Wednesday 6th May 2020, 9.20am (day 3,177)
Another day celebrating green-ness, for there is not a great deal else to see at the moment. At least the sun is back out.
Day 10 of house arrest. Amongst the various ways in which this virus is causing trauma to the human world is the added strain it is putting on our communications infrastructure. WordPress seems to presently allow me to upload photos at around noon each day, but at no other times. And lower-resolution pictures are the only ones getting up there. Right now, it’s the way it is.
But at least there is no need to go out panic buying salad leaves at the moment. I have found the wild garlic motherlode a few hundred yards from home. All edible and delicious.
My last full day here: my journey home starts tomorrow. Finally, a chance to get out into the Indonesian landscape (at least, photographically) with a trip to Candi Gedong Songo, or “Nine Temples Park”, a very beautiful slice of woodland way up in the hills. Although whoever named the place wasn’t very good at counting, as we followed the paths faithfully yet definitely only found five temples. Nevertheless they were very attractive, Hindu shrines from way back.
When I was growing up in Sussex there were many of these ‘sunken lanes’ around the place and I guess I never really gave them much thought. But seeing a track like this, embedded between two earthen banks, is a sign that the way is of great antiquity. Their sunken nature is not natural, it is the result of erosion, taking place as people and livestock use the track over hundreds and, probably, thousands of years, over and over.
While on a walk in the South Downs today (bagging a County Top), I turned a corner and was suddenly confronted by this most magnificent example. Actually I’m surprised the shot ended up with so much light in it, because to my eyes this was a dark, enclosed tunnel through the landscape, exactly the kind of place where you can picture Frodo and his mates hiding from the Black Rider early on in Lord of the Rings. It’s called Tennyson’s Lane in tribute to the poet who had a house nearby, and in 1905 Arthur Paterson wrote the following about it, words that are still true today:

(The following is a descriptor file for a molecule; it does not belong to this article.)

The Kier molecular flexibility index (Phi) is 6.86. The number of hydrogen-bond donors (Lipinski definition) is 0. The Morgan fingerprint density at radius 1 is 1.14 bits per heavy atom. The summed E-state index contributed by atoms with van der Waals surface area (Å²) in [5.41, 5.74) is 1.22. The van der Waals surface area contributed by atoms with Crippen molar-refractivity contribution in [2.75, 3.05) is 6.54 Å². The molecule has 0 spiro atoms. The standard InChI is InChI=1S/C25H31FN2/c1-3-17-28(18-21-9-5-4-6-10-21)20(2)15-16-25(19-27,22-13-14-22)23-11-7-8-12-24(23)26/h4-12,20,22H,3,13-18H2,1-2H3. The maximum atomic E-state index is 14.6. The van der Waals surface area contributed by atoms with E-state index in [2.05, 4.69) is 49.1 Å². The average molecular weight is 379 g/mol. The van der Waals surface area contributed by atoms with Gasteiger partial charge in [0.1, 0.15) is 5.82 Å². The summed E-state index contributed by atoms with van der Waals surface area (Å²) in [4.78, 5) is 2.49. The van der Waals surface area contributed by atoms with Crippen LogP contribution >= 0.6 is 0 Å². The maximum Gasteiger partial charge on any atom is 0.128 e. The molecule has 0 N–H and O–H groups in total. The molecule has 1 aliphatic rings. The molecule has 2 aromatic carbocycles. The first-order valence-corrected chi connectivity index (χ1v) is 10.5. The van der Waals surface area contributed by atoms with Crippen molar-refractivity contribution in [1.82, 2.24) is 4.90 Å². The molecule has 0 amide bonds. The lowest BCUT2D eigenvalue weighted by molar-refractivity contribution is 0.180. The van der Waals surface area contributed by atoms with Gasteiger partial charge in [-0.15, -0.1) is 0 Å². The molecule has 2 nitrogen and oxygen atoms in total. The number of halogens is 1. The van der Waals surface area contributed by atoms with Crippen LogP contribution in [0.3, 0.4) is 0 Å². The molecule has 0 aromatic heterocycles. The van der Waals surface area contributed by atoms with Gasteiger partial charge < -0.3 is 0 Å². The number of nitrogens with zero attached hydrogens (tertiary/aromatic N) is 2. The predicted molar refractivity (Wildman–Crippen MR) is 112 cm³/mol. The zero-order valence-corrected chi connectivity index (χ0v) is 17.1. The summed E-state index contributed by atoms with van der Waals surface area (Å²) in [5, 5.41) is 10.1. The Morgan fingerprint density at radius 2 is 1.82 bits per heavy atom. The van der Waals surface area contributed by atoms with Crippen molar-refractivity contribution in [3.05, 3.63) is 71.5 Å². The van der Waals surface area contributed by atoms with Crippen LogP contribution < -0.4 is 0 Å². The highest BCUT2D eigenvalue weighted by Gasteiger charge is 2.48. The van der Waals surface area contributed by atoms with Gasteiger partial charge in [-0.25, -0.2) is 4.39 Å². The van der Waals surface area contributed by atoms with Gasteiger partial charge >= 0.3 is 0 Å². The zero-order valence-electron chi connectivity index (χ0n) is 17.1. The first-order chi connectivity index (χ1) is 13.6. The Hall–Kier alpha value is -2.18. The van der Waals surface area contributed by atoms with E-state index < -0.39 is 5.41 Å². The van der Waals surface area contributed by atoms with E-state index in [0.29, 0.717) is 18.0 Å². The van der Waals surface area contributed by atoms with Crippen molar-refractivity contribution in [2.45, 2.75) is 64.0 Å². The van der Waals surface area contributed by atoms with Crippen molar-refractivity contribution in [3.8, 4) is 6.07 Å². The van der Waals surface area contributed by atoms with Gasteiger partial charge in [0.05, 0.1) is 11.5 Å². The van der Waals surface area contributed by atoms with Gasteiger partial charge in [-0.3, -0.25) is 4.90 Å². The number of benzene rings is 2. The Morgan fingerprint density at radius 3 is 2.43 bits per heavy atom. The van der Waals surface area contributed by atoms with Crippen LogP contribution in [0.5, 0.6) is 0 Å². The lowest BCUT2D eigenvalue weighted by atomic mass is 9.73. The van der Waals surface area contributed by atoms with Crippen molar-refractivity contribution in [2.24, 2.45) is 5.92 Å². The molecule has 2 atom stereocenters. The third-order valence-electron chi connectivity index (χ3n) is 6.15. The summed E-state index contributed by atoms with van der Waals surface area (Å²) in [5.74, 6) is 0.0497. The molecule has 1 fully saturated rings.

Trees meet overhead, copsewood surrounds it, and later, it is hedged by high sandy banks thickly overgrown with plant and scrub; squirrels and rabbits, and all other small woodland creatures, disport themselves over it. It twists and turns, and to the stranger appears to lead nowhere in particular.
Two milestones today. First, this is Clare’s 100th appearance on the blog: thus, an (easily enough calculated) average of once every 29.22 days, or over once per month. Well, I did marry the woman — and it seems to have been a good move.
Second; 8 x 365 = 2,920, plus two more for Feb 29th 2012 and 2016. Thus, 2,922 days marks the end of my eighth full year of doing this blog. Tomorrow is my birthday. I started the blog on my 42nd birthday…. so you do the maths.
As well as a profusion of fruit this year does seem to have produced larger-than-usual amounts of fungi. I don’t know what species is this butter-coloured toadstool, but I liked the way one of them had turned up its edges and thus allowed a little pool of water to gather at the top, that then glinted in what sunlight had managed to push through the trees above. Like a little bird-bath in a garden. The fairies gather…
After a horribly cold spell — we had snow last Friday, though it didn’t get depicted on here (too depressing) — spring seems to have re-installed successfully. This is good news.
Why ‘yoga tree’? Something about the way this one is stretching its whole body and two arms up to salute the sun?
The evenings are just so long at the moment, at this latitude — the sun still comfortably high enough in the sky to give the flare to the left, even at 7.30. Plenty of light, I like it. I wish it was like this all year but I guess the axial tilt problem will always remain insoluble.